Begleiter notes The News Journal’s effort to attract young adults through Spark, introduced five years ago. While it may be successful in that mission, he says, the tabloid entertainment weekly doesn’t fulfill the need for meaningful information.

“If you look at Spark and what it contains, you’ll see those political and economic subjects aren’t covered,” he says. “So I don’t know how useful that demographic is going to be if all we’re going to do is target people who are looking for entertainment information and music information and which bar to go to this week and which party to attend. I understand the value of that information, but it’s not going to help people make the kinds of important economic and political decisions they have to make in a time of economic downturn.”

Area broadcast media aren’t the answer either, says Begleiter.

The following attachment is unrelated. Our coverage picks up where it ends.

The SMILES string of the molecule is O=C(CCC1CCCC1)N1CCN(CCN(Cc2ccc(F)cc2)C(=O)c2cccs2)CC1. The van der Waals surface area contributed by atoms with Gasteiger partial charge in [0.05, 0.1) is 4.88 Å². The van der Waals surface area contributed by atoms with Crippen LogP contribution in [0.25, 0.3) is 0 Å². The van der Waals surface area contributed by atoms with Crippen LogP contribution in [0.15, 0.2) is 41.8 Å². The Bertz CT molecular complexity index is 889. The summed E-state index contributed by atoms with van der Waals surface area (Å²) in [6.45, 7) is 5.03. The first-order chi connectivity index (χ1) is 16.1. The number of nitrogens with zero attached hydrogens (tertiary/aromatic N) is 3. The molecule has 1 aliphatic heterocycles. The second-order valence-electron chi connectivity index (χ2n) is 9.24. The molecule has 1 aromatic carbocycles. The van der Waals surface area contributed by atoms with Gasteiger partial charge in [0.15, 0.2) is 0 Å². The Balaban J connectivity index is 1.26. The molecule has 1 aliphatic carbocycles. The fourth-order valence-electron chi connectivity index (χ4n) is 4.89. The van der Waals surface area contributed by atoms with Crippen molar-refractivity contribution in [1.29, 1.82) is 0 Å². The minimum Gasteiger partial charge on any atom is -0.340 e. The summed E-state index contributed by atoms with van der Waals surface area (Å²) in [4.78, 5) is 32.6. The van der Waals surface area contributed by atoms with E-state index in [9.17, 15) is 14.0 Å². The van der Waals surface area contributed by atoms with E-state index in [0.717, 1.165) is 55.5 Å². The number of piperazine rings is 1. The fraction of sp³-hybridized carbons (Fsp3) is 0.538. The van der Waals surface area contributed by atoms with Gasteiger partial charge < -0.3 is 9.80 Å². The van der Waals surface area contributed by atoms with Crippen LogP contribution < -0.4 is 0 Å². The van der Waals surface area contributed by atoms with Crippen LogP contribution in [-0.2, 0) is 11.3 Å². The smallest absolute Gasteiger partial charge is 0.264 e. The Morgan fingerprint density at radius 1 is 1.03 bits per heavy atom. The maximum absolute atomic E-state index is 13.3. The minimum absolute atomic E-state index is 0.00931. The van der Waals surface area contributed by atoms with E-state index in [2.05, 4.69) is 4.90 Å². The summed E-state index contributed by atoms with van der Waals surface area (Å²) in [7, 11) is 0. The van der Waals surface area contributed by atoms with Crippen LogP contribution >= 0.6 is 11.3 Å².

“We have two all-news stations (WDEL and WILM), and both of them you can barely hear in a good part of the state. I live in Newark, and Delawareans have joked about Newark being a radio-free zone for a long time. Even if you concede—which I do not—that these are news stations, look at the size of their staffs. How many reporters do they have out there? And how much of the information that they broadcast is actually coming from The News Journal? And that’s not a criticism. I used to work for an all-news station, and we relied a lot on what newspaper journalists produced in order to inform our public. But if the newspaper journalists aren’t producing it, then it’s not going to be on the radio either.”